Healthy Dancer Summer Features Alexandra Hoffman

Share a bit about your journey in dance…

Currently, I am in my fourth season with American Midwest Ballet. I grew up dancing in Cleveland, Ohio under the instruction of Ana Lobe of Cleveland San Jose Ballet. I started my professional career with the Louisville Ballet in 2010.

I danced there for four seasons before joining AMB in 2015. Since then, I have had the opportunity to dance some amazing roles such as The Sugar Plum Fairy, Dew Drop Fairy, and Snow Queen in The Nutctacker, the principal girl in Mariana Oliveira’s, Death and the Maiden, Fee in A Midsummer Night’s Dream, and a Cygnet in Swan Lake.

What’s a challenge you’ve faced in pursuing dance professionally? How did you overcome it?

The biggest challenge I have faced in my career was a knee injury that occurred during my first season with American Midwest Ballet. I remember the exact moment it happened, and trying to brush it off as something that would fix itself in a few days time.

Unfortunately, my leg was no longer able to bear weight, making my leg give out. I had microfracture surgery as soon as the season ended, and spent all summer rehabilitating my leg. Learning how to bend my knee again, was definitely the most painful and frustrating part of recovery. The surgery was not a guaranteed fix, and I was afraid it was going to cost me my career.

Thankfully, I had a great surgeon and team of physical therapists that kept me motivated throughout the process. I’m thankful to have made a full recovery since then!

What do you think it means to be a “whole” dancer?

For me, being a whole dancer means being healthy, physically and mentally. I spend many hours a week cross training to keep my body strong to avoid injuries as much as possible. Fueling my body with the right kind of food is also super important to me. I cook as much as I can for myself, so I can control the quality of ingredients that go into my meals.

Do you have any special self-care rituals that help you feel balanced?

Wednesday’s are my only nights off from teaching and rehearsing. I use that night to de-stress with an epsom salt bath and a face mask. I also like to use that time to plan out all of my meals for the following week. I love looking at the sale ads for grocery stores, and finding as many coupons as possible! I try to revolve my meals around the sales to help me stay on budget!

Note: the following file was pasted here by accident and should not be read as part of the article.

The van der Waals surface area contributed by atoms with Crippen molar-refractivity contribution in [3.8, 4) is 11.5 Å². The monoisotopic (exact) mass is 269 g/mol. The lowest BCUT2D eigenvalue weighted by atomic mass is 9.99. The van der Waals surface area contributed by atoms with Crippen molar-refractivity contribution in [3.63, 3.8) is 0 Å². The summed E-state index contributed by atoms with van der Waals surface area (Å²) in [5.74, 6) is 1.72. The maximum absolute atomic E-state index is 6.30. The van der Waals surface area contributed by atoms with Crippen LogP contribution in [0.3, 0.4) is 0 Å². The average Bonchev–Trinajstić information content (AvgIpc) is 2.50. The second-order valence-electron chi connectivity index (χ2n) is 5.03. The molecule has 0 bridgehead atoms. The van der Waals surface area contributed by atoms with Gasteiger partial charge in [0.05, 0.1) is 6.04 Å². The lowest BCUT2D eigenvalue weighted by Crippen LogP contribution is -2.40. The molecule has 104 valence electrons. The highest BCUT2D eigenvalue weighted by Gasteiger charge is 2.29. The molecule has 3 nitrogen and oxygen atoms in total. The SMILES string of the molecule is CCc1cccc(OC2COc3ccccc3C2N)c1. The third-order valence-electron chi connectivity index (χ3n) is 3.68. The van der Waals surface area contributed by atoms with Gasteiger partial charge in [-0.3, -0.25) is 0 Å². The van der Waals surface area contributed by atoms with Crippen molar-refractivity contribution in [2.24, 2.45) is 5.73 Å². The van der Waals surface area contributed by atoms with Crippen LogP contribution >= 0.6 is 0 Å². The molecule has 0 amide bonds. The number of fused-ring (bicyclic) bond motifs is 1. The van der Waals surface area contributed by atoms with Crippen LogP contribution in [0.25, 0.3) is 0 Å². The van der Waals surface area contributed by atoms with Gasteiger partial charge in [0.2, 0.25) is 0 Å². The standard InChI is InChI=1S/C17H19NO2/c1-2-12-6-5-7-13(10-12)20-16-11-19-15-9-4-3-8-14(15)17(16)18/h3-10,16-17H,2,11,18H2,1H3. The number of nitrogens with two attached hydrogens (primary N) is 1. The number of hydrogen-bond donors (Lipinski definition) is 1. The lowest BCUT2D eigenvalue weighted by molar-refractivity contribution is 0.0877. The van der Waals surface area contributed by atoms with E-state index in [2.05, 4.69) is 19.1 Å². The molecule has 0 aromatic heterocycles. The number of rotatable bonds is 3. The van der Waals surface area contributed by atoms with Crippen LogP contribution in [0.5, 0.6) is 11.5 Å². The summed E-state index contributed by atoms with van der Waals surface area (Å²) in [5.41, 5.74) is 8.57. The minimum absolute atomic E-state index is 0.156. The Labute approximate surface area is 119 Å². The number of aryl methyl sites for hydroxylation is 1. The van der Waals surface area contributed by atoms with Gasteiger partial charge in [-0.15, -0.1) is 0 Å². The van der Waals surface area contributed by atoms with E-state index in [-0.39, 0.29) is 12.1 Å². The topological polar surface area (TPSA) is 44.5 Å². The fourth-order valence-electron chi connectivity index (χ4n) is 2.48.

What role does cross-training play in your life?

Pilates, physical therapy exercises, and swimming are crucial for keeping my knee tracking properly. I want to dance for as long as I possibly can, so cross training is just as important as refining my dance technique.

How do you keep a positive relationship with food and your body in the face of aesthetic pressure in dance?

Cooking is definitely another passion I have in my life. I love trying to “lighten up” classic dishes in my kitchen, as well as indulging in comfort foods. Sticking to a strict and restricting diet has never been appealing to me. I think keeping a healthy balance of foods in my life is the key to keeping me both healthy and happy.

Food is a dancer’s fuel, so if I’m hungry, I know I need to eat! It can be difficult to eat a bigger meal during a strenuous rehearsal day, so I make sure to eat a really filling breakfast, and have plenty of smaller snacks to get me through the day. Dinner is always my largest meal of the day to help replenish my body with as much nutrients as I can possibly get!

Do you have a favorite recipe?!

This recipe is one of my go-to recipes during tech weeks! Throwing everything on a sheet pan, and letting the oven do all the work is my ideal kind of meal when I have zero time to meal prep. This recipe is filled with lots of good fats, and carbohydrates that I definitely need to  perform my best on stage! I hope you like it as much as I do!


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